more aligned with France than they are with Washington. And this is the U.S. government and Janet Yellen has been in many ways, the most dovish, on

China in the entire cabinet.

She's the one say, well, we can't decouple we have to engage. But she's trying to say there's going to be costs. And American multinationals,

American Bankers need to understand that it's not going to be business as usual, with China going forward.

So you know this is not the rah-rah globalization that you've heard from the Americans. For decades now, it's a very different political orientation

towards what will soon be the largest economy in the world.

CHATTERLEY: It's interesting that you say they're more aligned with them. France is thinking because of course, we had Emmanuel Macron there

creating. What felt like significant wave standing in Beijing and suggesting that Europe shouldn't blindly follow the United States path with

regards the treatment of China, over Taiwan?

Ian, what did you make of those comments? And do you think there are other world leaders not just in the corporate sector that you're talking about

that quietly also think we need perhaps a more strategic plan to handle this?

BREMMER: Quietly, of course, is the point Macron is the one Western leader that is saying this stuff publicly, and that does undermine the

transatlantic relationship to a degree. But, you know, you and I talk a lot about Russia, Ukraine in the last year. And of course, the fact is that the

West, broadly defined, is almost 100 percent aligned in their Russia policy on China, they are not.

The American see China from a government perspective, through a much more national security lens, and therefore it feels more zeroism. There are no

other countries in the West that feel that way. They all want to hedge they want more access to American Muscle, but they want more access at the same

time to the Chinese market.

And if you have 95 percent alignment on Russia, you have maybe 60 percent alignment on China and that tension is going to grow over time, if the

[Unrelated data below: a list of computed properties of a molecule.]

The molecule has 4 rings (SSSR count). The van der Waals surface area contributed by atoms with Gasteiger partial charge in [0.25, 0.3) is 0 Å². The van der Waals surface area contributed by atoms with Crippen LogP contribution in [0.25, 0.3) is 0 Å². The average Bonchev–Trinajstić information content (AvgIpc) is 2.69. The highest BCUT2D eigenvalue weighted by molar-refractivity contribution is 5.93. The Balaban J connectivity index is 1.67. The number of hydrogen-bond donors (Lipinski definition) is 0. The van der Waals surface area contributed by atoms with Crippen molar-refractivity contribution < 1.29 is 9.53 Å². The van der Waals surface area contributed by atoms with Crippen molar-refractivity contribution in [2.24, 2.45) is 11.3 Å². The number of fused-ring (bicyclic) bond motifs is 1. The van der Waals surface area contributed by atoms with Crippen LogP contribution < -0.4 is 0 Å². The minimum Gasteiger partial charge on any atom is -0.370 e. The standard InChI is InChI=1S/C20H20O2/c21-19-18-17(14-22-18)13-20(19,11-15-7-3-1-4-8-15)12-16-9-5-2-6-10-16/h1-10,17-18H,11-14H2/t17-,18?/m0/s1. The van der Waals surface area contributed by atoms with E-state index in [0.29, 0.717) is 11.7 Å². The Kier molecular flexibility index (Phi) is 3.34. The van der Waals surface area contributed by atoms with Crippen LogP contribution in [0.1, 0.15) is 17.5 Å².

United States keeps testing the floor of existing U.S.-China relations.


CHATTERLEY: Do you think the United States is quietly preparing for some form of conflict over Taiwan? And perhaps that's part of the sort of

imbalance in the relationship perhaps between Europe and the United States, as you said, there are economic interests and strategic interests. But

there's certainly a sense of greater alarm, I think in the United States about where this may lead.

BREMMER: --was a check off that said, if you introduce a gun in the first, you know, sort of act of a play that by the end, it's going to be used. I

mean, I do think the Americans and the Chinese are preparing for conflict, not because they think there's going to be conflict, but because they feel

like the relationship is getting worse and this is a key Flashpoint.

And so in case of any eventuality, they need to have the military capabilities, they need to have the technological hedges on semiconductors.

And of course, the more both sides do that and dig in, the more likelihood the last act of the play is going to end in tears.

CHATTERLEY: Yes, that's how accidents happen. It also happened in the same week, as we got news of the intelligence leaks in the United States,

spying, for what we read and can believe. There have obviously been suggestions from governments around the world that there's not necessarily

full truth or inaccuracies in some of these reports, spying on allies, spying on foreign adversaries as well.

Ian, what's your take on that? Do you think there's less intelligence sharing less trust as a result of this breach?

BREMMER: No, no, I think there's an enormous amount of intelligence sharing, again, because the risks are so proximate. I mean, you know, we've

got nuclear buildup. You've got all sorts of espionage. You have asymmetric attacks and warfare coming from countries like Russia, like Iran.

So the necessity of sharing that intelligence is going up and up. But of course, lots of individuals have access to it. Now here, you're talking

about some 21 year old junior IT staff or in the Massachusetts Air National Guard, not working with the Russians, or the Chinese or anyone else just

showing off with some of his friends.

So I mean the surprise is that this happens as rarely, as it does, at least in a public way. I will also say that on the basis of my conversations with

leaders in the G7, none of what I saw from the intelligence leaks was particularly new, and was surprising. So in other words, this was mostly

known by almost everybody out there.

And the idea that, well, this is disinformation, because the Russians happen to have changed a few of the slides to make it look like they're

losing fewer troops, the Ukrainians are losing more, that doesn't change the fact that this is actually real intelligence, and does reflect the

actual disposition of analysis of the Americans and others.